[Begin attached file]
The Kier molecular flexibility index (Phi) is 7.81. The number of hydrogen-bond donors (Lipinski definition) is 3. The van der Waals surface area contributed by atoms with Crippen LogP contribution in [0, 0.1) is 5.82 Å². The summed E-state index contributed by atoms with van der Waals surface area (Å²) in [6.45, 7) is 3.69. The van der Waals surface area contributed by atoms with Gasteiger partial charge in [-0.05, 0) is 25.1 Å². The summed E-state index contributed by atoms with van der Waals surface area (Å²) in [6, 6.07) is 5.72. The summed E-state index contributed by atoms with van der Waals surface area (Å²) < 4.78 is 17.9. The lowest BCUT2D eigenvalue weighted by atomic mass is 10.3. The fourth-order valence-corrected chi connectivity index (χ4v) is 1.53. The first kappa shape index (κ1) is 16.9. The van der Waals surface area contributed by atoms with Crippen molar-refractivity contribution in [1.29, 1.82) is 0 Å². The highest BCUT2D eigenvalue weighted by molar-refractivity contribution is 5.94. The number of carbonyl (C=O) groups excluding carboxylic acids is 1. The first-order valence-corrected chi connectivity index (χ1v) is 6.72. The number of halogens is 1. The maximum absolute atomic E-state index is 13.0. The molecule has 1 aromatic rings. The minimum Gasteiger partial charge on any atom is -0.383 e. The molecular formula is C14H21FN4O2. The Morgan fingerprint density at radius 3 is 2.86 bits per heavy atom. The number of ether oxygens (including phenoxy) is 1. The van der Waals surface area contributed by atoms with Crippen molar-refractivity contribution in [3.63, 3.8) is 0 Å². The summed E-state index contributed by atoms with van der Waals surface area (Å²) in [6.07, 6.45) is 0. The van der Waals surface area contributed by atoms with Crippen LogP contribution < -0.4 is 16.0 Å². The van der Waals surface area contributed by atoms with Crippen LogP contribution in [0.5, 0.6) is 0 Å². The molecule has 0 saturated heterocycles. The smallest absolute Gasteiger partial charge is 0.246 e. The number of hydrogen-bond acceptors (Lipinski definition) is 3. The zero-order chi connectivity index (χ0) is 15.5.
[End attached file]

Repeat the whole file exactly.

The Kier molecular flexibility index (Phi) is 7.81. The number of hydrogen-bond donors (Lipinski definition) is 3. The van der Waals surface area contributed by atoms with Crippen LogP contribution in [0, 0.1) is 5.82 Å². The summed E-state index contributed by atoms with van der Waals surface area (Å²) in [6.45, 7) is 3.69. The van der Waals surface area contributed by atoms with Gasteiger partial charge in [-0.05, 0) is 25.1 Å². The summed E-state index contributed by atoms with van der Waals surface area (Å²) in [6, 6.07) is 5.72. The summed E-state index contributed by atoms with van der Waals surface area (Å²) < 4.78 is 17.9. The lowest BCUT2D eigenvalue weighted by atomic mass is 10.3. The fourth-order valence-corrected chi connectivity index (χ4v) is 1.53. The first kappa shape index (κ1) is 16.9. The van der Waals surface area contributed by atoms with Crippen molar-refractivity contribution in [1.29, 1.82) is 0 Å². The highest BCUT2D eigenvalue weighted by molar-refractivity contribution is 5.94. The number of carbonyl (C=O) groups excluding carboxylic acids is 1. The first-order valence-corrected chi connectivity index (χ1v) is 6.72. The number of halogens is 1. The maximum absolute atomic E-state index is 13.0. The molecule has 1 aromatic rings. The minimum Gasteiger partial charge on any atom is -0.383 e. The molecular formula is C14H21FN4O2. The Morgan fingerprint density at radius 3 is 2.86 bits per heavy atom. The number of ether oxygens (including phenoxy) is 1. The van der Waals surface area contributed by atoms with Crippen molar-refractivity contribution in [3.63, 3.8) is 0 Å². The summed E-state index contributed by atoms with van der Waals surface area (Å²) in [6.07, 6.45) is 0. The van der Waals surface area contributed by atoms with Crippen LogP contribution < -0.4 is 16.0 Å². The van der Waals surface area contributed by atoms with Crippen LogP contribution in [0.5, 0.6) is 0 Å². The molecule has 0 saturated heterocycles. The smallest absolute Gasteiger partial charge is 0.246 e. The number of hydrogen-bond acceptors (Lipinski definition) is 3. The zero-order chi connectivity index (χ0) is 15.5.